Comic Potential: World Premiere Reviews
Comic Potential (by Tim Richardson)
"It is a nightmare vision for an actor: a world, not more than 50 years into the future, in which robot 'actoids' have entirely supplanted humans in soap operas. Has hard-bitten cynicism finally come to Alan Ayckbourn, now well past his half-century in play-writing terms?
The actors in the audience can soon breathe a collective sigh of relief, because the central character of Comic Potential is a comely female actoid, JC 31333, or Jacie Triplethree as she is soon christened, who sets herself apart from her fellow robots by displaying a certain independence of mind and, crucially, a sense of humour. These virtues reinvigorate Chance Tate, a crabby, embittered old comedy-film director fallen on hard times, who finds himself directing risible actoid hospital soaps. The implication is that, however domineering the director, it is the creative, intuitively emotional or comic spark of the actors which will really bring the drama to life.
Television of the future is the setting for Comic Potential, but its theme is nothing less than the human condition. We used to wonder what set us apart from the animals; now we might muse on the potential differences between humans and robots in the not-too distant future. Ayckbourn's latest is really an updated Pygmalion, with Jacie the robot as Eliza and Adam Trainsmith, an idealistic young scriptwriter who falls for her, the Higgins of the piece. Rather than aspiring to join the elite of society, however, Jacie simply wants to learn how to be part of the human race.
It is an entertaining supposition, not least in a Hollywood, 'I Married an Android' romantic comedy kind of way. Janie Dee steals the show with a bravura performance as the beguiling android. The convincing robotic manner never falters, a testament to the power of actor and director working in harmony.
The denouement, again reminiscent of Pygmalion, has serious implications, however: an emotionally confused Jacie, disillusioned with Adam's patronising view of her and the way he is charmed by her childlike ways (a problem experienced not only by female robots), decides to have herself melted down rather than suffer any longer the confusion which comes with emotion. But she is pulled back from the brink by her love for Adam, a love founded in a shared sense of comedy.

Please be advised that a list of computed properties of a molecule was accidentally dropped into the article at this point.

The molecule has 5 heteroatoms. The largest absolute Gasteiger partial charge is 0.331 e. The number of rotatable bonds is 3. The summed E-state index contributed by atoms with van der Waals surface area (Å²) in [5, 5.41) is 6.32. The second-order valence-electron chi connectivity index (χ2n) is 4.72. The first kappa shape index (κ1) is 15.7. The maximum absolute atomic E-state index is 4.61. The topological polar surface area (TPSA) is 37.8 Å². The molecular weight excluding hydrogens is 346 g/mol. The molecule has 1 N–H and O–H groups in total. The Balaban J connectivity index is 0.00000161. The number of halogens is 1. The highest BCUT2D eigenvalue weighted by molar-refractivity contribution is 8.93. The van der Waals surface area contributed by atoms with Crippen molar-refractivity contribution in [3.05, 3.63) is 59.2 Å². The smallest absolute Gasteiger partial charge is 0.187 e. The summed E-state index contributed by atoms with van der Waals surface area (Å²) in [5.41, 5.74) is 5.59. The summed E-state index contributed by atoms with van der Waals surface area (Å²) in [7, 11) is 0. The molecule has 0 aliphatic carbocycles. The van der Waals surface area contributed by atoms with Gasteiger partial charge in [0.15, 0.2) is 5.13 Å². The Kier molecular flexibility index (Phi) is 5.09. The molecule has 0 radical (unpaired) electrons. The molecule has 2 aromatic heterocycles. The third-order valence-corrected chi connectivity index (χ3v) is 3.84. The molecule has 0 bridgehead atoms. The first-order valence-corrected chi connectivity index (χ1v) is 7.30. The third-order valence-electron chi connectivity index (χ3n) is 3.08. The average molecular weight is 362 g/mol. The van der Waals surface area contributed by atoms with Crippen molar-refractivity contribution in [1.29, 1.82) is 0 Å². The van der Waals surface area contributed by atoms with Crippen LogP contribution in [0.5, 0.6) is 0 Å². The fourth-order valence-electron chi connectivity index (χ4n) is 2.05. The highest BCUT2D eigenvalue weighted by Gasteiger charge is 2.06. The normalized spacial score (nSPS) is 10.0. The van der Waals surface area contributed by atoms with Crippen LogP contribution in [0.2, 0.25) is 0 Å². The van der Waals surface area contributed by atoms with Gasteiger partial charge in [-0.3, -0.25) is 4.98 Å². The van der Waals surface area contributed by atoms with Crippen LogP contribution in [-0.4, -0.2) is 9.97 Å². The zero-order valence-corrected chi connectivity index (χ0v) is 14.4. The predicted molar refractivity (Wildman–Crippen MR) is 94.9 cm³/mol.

This liberating, redeeming quality of humour was suggested by Samuel Beckett as an escape from a human universe that is unremittingly cruel; for Ayckbourn it provides the way into a human universe which has as much joy as pain to offer. On a rainy Wednesday night in Scarborough, having just enjoyed a first-class comedy, I was more inclined to concur with the latter point of view."
(Country Life, 30 July 1998)
Ayckbourn's Robotic Riot (by Robert Gore-Langton)
"How does Alan Ayckbourn do it? Most playwrights manage just a couple of good plays before they're washed up. Ayckbourn is on his 54th play - yes, his 54th - and he's still got a mass of fresh ideas in the bank.
This latest is a comic love story set in the future and starring a female android. Some may regret that Ayckbourn's bleakness has leached out of his work lately, but if this new play veers into occasional cosiness, it's still as fresh and as boltingly funny as anything he's written.
The basic premise is that, in the future, TV soap operas will have android actors (don't they already?) controlled by a corporate drama factories. In this case "actoids" are being directed by a manic director for a ratings-obsessed department headed up by an executive bitch from a sinister corporation.
A young man (played by the excellent Bill Champion*) wants a bash at writing a original comedy. He discovers that one actoid - a typecast blonde nurse - has an original spark. She suddenly starts learning about comedy - and about love. The two elope.
The play is an essay in the science of laughter, with pratfalls, custard pies and double-takes. Above all, it gives the delicious Janie Dee a chance to play a love-struck blonde android programmed to talk in prime-time clichés and dance like a mechanised dervish.
There's a sense of spiritual awakening as the young writer teaches his beloved actoid to read from the Bible, an exquisite moment that sends this futuristic farce into an unexpected poetic dimension. It's a joy to watch a succession of brilliantly engineered and funny scenes - directed by the author - in which Janie Dee's robotic performance repeatedly brings the house down.
A quality event - and further proof that the Scarborough mastermind hasn't lost his touch."
(Daily Express, 6 June 1998)
* The role in question was actually played by Nicholas Haverson
"The highlight was the latest Ayckbourn. Even from such a restless creative spirit, Comic Potential is a startlingly daring work. Set in the near future, it is a cross between Pygmalion and Blade Runner. The success this unlikely hybrid is largely due to a fizzy young actress called Janie Dee. In a tricky lead role as an android, she held the stolid Scarborough audience in the palm of her hand for almost three hours. it didn't hurt, of course, that she has the looks of a mischievous angel."